Simple Minds - New Gold Dream (81-82-83-84) - Review
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critics' view

Originally released in September 1982, New Gold Dream (81-82-83-84) was the album that saw Simple Minds move from being a well-respected cult to one of the biggest bands of the 80s and – remarkably for the time – doing so without once resorting to cliché. As Paul Morley said in NME on its release, “I am jarred by the constant beauty of this music.” Now with this five CD and DVD reappraisal, the beauty is extrapolated: the lightness of its touch, the weirdness of the lyrics and its otherworldly feel makes it adorable still.

Though appearing less than a year after their Virgin debut – Sons And Fascination/ Sister Feelings Call – New Gold Dream (81- 82-83-84) seemed to take forever to arrive. Promised You A Miracle, recorded ahead of the album in early 1982, stood alone, released in the March of that year. It sounded unlike anything the group had released before; commercial, airy and strange, it gave them their first UK Top 20 hit.

Emboldened by this, the group built their forthcoming album around their hit, and what an LP it was to be. Snatches were heard via BBC Radio 1 sessions for John Peel and ‘Kid’ Jensen; proof that they could still straddle the pop kids and the cognoscenti.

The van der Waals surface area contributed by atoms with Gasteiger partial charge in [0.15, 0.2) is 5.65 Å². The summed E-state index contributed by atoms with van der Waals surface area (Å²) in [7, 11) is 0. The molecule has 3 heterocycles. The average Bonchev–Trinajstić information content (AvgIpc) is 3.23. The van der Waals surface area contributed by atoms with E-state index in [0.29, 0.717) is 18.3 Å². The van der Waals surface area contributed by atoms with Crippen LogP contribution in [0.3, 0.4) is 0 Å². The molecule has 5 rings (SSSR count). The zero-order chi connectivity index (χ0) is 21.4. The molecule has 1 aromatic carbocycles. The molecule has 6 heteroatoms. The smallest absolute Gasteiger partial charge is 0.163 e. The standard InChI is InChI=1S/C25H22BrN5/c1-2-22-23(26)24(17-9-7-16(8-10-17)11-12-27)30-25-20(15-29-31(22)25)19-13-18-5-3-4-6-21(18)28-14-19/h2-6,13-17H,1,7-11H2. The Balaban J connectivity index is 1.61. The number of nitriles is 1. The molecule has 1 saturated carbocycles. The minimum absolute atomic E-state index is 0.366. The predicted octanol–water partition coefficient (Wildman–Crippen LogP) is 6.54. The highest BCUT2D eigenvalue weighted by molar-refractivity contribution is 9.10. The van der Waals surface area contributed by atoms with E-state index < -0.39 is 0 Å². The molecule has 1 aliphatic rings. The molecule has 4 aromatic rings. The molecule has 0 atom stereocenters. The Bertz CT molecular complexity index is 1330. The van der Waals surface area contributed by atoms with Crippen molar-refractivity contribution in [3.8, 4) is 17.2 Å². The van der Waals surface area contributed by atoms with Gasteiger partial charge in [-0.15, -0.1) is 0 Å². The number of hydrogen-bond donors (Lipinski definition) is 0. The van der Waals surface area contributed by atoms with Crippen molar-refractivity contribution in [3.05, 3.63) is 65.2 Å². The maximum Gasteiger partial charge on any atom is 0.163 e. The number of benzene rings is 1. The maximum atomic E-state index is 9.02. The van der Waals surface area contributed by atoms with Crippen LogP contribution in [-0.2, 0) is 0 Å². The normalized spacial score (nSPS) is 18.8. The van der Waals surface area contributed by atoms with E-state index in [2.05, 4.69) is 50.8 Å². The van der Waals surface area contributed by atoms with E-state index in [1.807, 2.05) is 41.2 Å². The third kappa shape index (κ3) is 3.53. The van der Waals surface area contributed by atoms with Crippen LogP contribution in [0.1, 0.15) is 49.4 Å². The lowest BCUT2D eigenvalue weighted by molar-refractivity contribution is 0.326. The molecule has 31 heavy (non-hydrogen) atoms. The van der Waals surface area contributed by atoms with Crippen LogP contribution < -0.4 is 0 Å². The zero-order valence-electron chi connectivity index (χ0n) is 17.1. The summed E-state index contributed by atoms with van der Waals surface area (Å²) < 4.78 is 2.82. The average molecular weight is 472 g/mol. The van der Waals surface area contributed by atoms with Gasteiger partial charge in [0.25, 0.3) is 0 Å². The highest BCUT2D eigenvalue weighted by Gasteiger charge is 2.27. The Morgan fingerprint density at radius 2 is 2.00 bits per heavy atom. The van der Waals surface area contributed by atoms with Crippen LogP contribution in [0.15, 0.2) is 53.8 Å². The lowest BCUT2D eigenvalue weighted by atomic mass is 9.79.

There is a key paragraph in Billy Sloan’s extensive liner notes, which explains it all. It regards the choice of producer Pete Walsh, who was only 20 at the time: “After working with Walsh on the remix of Sweat In Bullet, [guitarist Charlie] Burchill had enthused that the producer’s strength was not what he had put into their song – but what he had left out.” Jim Kerr said, “Charlie told me: ‘Pete’s taken a ton of stuff out… But don’t worry. It sounds amazing. You’ll love it.’” The album became a triumph of what was left out.

Like all the best albums, New Gold Dream (81-82-83-84) retains that indefinable “thing”; the whole band were playing at their peak; Mick McNeill’s shimmering keyboards and Derek Forbes’ beautiful bass provided a subtlety to the groove; allowing Burchill and Kerr’s musical ideas to flow. You’d never guess there are three different drummers on the album.

The bonus material complements the original well: there is the usual flurry of sessions, extended versions, B-sides; the 2005 5.1 mix of the album. The disc of alternate takes and longer mixes is superb. You may need to don night vision goggles at times to spot the differences but differences there are; nothing takes away from the strength of the writing and the quality of the performances.

New Gold Dream (81-82-83-84) stands shining and singular in the Simple Minds canon. Its template was bludgeoned to within an inch of its life on the following year’s Sparkle In The Rain, and it was never the same again. Everything that had been taken out had been put back in. Now it not only takes its place among the greatest future-pop albums of the 80s (Dare, The Lexicon Of Love), it sits comfortably among the greatest pop albums of all time. This set more than does it justice.

Tom Byford
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